Lillooet, B.C., Friendship Centre opens its doors to travellers stranded by road closures

·3 min read
Carol Camille, executive director of Lillooet's Friendship Centre, with stranded motorist Terra Posyluzny, who was travelling to Whistler, B.C. The centre is sheltering dozens of travellers stuck in Lillooet by road closures. (Bobby Mahnger - image credit)
Carol Camille, executive director of Lillooet's Friendship Centre, with stranded motorist Terra Posyluzny, who was travelling to Whistler, B.C. The centre is sheltering dozens of travellers stuck in Lillooet by road closures. (Bobby Mahnger - image credit)

The Friendship Centre in Lillooet, B.C., opened its doors this week to travellers stranded in the community by road closures, carrying on a long tradition of helping people in need.

"It is definitely challenging for us," said Carol Camille, executive director of the Lillooet Friendship Centre Society.

"But you know, that's a part of what Friendship Centres do in communities, right? We step up when the need is there and we do what we can to make sure that our community is well supported with what needs to happen, especially during a crisis."

Since Monday, the Friendship Centre has been accommodating dozens of travellers stuck in the community 180 kilometres northeast of Vancouver because of highway closures due to catastrophic rain. The Coquihalla highway, as well as Highways 1, 3, and 99, which are routes in and out of Lillooet, were closed due to landslides and washouts.

Camille said all of the local hotels and bed and breakfasts are full.

"The people that are staying with us, they're just so grateful to have … a roof over their heads so they're not sleeping in their cars," said Camille.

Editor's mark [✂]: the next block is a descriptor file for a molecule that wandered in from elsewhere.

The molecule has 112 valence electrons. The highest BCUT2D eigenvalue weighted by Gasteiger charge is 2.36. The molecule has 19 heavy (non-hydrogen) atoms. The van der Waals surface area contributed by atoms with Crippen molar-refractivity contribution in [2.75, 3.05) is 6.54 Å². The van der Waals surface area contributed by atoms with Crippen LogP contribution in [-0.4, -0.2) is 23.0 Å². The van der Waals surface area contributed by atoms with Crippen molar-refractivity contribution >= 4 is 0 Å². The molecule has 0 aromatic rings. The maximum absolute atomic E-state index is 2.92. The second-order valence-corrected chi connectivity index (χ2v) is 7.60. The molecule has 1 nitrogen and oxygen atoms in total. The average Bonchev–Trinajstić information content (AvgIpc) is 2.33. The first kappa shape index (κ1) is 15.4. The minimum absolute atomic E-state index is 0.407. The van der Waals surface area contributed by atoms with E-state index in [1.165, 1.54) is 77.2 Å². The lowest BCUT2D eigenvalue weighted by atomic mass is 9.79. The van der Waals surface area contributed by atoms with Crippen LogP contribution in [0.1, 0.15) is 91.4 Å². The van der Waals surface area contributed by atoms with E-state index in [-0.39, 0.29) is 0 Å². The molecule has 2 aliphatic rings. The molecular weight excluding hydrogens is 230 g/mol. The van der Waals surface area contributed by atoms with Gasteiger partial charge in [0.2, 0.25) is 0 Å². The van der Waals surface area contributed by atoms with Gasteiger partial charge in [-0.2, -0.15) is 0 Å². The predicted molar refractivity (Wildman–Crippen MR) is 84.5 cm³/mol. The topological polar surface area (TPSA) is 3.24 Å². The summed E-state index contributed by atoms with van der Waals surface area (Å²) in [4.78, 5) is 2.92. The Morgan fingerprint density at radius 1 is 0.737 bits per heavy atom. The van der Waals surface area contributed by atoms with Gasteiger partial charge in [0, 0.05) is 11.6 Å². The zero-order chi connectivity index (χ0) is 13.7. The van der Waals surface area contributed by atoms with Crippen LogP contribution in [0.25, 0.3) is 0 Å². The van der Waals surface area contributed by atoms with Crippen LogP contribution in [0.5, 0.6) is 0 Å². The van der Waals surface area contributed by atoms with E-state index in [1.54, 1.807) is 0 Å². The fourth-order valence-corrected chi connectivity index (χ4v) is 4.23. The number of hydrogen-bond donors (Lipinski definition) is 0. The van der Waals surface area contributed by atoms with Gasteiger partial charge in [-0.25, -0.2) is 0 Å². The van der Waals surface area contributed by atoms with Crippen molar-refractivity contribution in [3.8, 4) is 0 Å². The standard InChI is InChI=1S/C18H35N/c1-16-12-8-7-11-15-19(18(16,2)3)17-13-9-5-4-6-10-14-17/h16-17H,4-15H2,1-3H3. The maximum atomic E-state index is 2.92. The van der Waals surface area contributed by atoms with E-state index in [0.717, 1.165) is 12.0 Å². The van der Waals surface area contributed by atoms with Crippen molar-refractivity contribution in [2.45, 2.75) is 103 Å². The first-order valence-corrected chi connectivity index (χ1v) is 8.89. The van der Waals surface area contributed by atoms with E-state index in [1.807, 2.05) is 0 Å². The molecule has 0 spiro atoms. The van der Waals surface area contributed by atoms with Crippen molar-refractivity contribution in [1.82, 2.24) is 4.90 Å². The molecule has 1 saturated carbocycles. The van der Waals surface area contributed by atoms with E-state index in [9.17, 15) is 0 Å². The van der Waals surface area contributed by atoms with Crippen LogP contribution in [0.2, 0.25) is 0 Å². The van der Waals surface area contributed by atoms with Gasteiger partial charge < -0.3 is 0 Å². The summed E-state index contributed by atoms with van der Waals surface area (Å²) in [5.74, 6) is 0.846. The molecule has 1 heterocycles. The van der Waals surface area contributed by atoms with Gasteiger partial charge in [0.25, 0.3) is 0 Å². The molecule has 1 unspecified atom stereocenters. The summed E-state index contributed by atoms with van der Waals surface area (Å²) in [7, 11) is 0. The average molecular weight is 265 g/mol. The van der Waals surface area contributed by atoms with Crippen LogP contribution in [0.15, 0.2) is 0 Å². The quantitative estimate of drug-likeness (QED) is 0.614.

There are over 100 Friendship Centres in cities and towns across the country. The Friendship Centre movement started in the 1950s to offer services and be a welcoming place for First Nations people in urban centres across Canada.

Camille, who is Secwépemc from Tk'emlúps te Secwépemc First Nation, said travellers are being offered a cot, three meals a day and access to services like showers and laundry.

"It's at this point that some of them are stepping up and helping, volunteering to cook," said Camille.

"And while we're trying to do our regular jobs here, some of them are coming in and supporting, you know, they grab a broom and start sweeping."

One of those volunteers is Anna Goldsbury, who is Tsilhqotʼin and lives in Port McNeill, B.C.

Goldsbury has been staying in a nearby hotel with five relatives since Monday, and originally went to the Friendship Centre for information.

"Some of the kids were panic-stricken and wanted to go home and yet they're witnessing all this beauty around them, like the open arms of the Friendship Centre here, and they're allowing people to come in and even volunteer, like today I cooked lunch," said Goldsbury.

"I just feel like I'm a part of a very amazing bunch of people. To me, I'm calling this whole situation a blessing."

On Friday, there were still 35 travellers staying at the centre, and others were also accessing meals and program services like mental health counselling.

An eye-opener for some guests

Camille said the opportunity to host people from all different backgrounds has been an eye-opener for many guests.

"A lot of our non-Indigenous people that are stranded here, they're like, 'Oh my God, I didn't know you guys did all this,'" said Camille.

"They get to see a little bit of our culture as we're doing our work here. Definitely, I think that this is a little piece of, you know, restoring relationships between Indigenous and non-Indigenous."

Terra Posyluzny, who was driving from Edmonton to Whistler with her husband, said her experience at the Friendship Centre has been amazing despite the circumstances.

"The Friendship Centre is totally the right word for it." - Terra Posyluzny

"I wasn't sure — because I wasn't First Nations — that the facility would be open to me," said Posyluzny.

"They have been just amazing and welcoming. The Friendship Centre is totally the right word for it."

Camille said that most of the people staying at the centre will likely be there until at least Sunday, as that is when they expect Highway 99 may reopen.

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